The VPN industry has exploded over the past few years. Fuelled by a greater awareness of online security, a desire to watch geo-restricted content, and yes, piracy, more people are hiding their online identities than ever. But did you know that many VPN providers are owned by the same few companies?
A report from The Best VPN, shared exclusively with TNW, looks at five companies in particular — Avast, AnchorFree, StackPath, Gaditek and Kape Technologies. It found that over the past few years, these companies have acquired a total of 19 smaller players in the VPN space, including HideMyAss and CyberGhost VPN.
The company with the most brands under its belt is AnchorFree. That’s not surprising since it’s the only firm on our list founded primarily to serve the VPN market.
While the other three companies on the list own well-known and established VPN products, they also have a lot of other interests, particularly when it comes to information security services and products.
The Best VPN was able to draw links between AnchorFree and seven smaller VPN brands. These include Hotspot Shield, Betternet, TouchVPN, VPN in Touch, Hexatech, VPN 360, and JustVPN.
The report notes that AnchorFree isn’t consistently transparent when it comes to telling consumers what brands it owns. While some products carry the AnchorFree logo clearly (like Hotspot Shield), others require you to dig deep into the site’s terms-and-condition to find out who owns what
The next company on the list is StackPath. The Best VPN describes it as a “huge cyber-security company,” and that’s accurate. The firm has raised over $180 million, with revenues of more than $157 million in 2017.
Driving this success is a Batman’s utility-belt’s worth of sub-brands and products. These include several VPN brands (like IPVanish, StrongVPN, Encrypt.me), as well as CDN, cloud computing, and information security products.
StackPath also provides the infrastructure required to launch a VPN service to other brands, thanks to its WLVPN service. This powers Pornhub’s VPN offering (predictably called VPNHub), as well as Namecheap VPN.
Avast is a Czech cybersecurity firm best known for its free antivirus software. Over the years, the company has quietly carved itself out a respectable position within the competitive VPN market.
It owns three brands: HideMyAss, Avast Secureline VPN, AVG Secure VPN, and Zen VPN. It’s interesting to note that Avast got its hands on two of these products — namely HideMyAss and AVG Secure VPN — through its $1.3 billion acquisition of AVG Software in 2016.
Kape and Gaditek
With only two VPN brands apiece, Kape and Gaditek are the smallest companies on this list, but they couldn’t be any more different.
Kape is primarily an investment vehicle focusing on the tech sector, and is listed on the London Stock Exchange. Gaditek, on the other hand, is a sprightly Pakistani startup based in the bustling city of Karachi.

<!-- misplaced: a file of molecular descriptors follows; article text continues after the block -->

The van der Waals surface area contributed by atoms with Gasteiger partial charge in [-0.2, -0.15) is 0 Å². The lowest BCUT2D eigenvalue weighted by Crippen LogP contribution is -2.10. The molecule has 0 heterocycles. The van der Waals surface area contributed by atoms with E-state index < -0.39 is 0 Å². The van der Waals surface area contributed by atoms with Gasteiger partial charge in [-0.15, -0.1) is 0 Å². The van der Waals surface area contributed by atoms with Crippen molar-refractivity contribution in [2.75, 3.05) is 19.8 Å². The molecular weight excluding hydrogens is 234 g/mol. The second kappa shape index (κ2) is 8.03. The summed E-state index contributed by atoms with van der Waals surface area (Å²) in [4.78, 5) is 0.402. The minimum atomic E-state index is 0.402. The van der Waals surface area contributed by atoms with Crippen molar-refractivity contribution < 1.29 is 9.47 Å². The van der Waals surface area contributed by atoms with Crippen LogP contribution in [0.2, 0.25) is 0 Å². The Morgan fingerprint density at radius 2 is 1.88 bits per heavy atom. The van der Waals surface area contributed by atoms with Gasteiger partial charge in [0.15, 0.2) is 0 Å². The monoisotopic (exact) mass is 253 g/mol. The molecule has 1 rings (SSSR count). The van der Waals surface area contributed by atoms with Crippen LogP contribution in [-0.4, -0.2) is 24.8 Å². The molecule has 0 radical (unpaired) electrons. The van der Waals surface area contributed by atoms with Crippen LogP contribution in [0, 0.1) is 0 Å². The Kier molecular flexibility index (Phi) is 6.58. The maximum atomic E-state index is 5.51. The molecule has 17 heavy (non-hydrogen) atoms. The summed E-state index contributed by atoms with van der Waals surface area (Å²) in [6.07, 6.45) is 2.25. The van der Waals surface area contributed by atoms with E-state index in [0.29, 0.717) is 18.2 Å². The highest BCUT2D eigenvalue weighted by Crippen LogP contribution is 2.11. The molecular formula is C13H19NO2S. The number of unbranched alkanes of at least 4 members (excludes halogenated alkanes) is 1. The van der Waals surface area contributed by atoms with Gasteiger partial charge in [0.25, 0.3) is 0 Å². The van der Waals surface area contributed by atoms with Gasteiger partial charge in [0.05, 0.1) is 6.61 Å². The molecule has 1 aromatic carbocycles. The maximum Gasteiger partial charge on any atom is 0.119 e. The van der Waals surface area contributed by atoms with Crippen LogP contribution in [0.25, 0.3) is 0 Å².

The jewel in Kape’s crown is Romania’s CyberGhost VPN, which it acquired for €9.2 million (roughly $9.7 million) in March, 2017. The following year, it bought another top-tier VPN provider, ZenMate. ZenMate claims more than 40 million users.
Gaditek, on the other hand, focuses on the budget end of the market. It owns PureVPN and Ivacy, both of which offer ultra-affordable plans.
Does this matter?
There’s nothing wrong, or even especially inappropriate, about a larger player acquiring smaller rivals. Just look at Google, a company that has acquired more than 200 companies over its 20 year life. Acquisitions are the heart and soul of the technology business. But that doesn’t explain why the VPN market is so fragmented, with hardly any brands absorbed into their larger owners.
Liviu Arsene, Senior E-threat analyst at Bitdefender, suggests that this merely reinforces the sense of privacy that’s vital for the success of a VPN product.
“The more VPN providers there are, each with their own anonymization and security technologies, the less chances for an authority to tamper with that privacy by going after a single and large VPN provider. Having a wide range of VPN providers to choose from allows privacy-driven users to constantly switch between providers, hence better anonymize their activity.”
Arsene also argued that allowing VPN providers to retain their independence after an acquisition could allow them to remain agile and innovative. “Large VPN providers that operate a single large-scale infrastructure have a harder time integrating new privacy-driven technologies because of compatibility, integration, and deployment issues,” he said.
“The VPN industry is all about having as many servers around the world as possible, in order to ensure both availability and coverage for their customers. Acquiring smaller VPN companies and allowing them to operate independently makes sense because these infrastructures need to be agile, flexible, dynamic, and constantly integrating new privacy-drive technologies in order to allow for more privacy for their clients,” Arsene added.
This argument was echoed by a representative from Hide.me, who also suggested that having separate providers allows larger VPN conglomerates to target all segments of the market.
“It is more profitable to obtain users through the acquisition of smaller VPN providers than to obtain those users by using standard marketing channels. Once they have that access, they are using a smaller brand for test runs of different business models without direct harm to the mainstream brand. Usually, acquired smaller VPN providers have another price structure than the main brand, and they can cover a more significant chunk of the market,” they explained.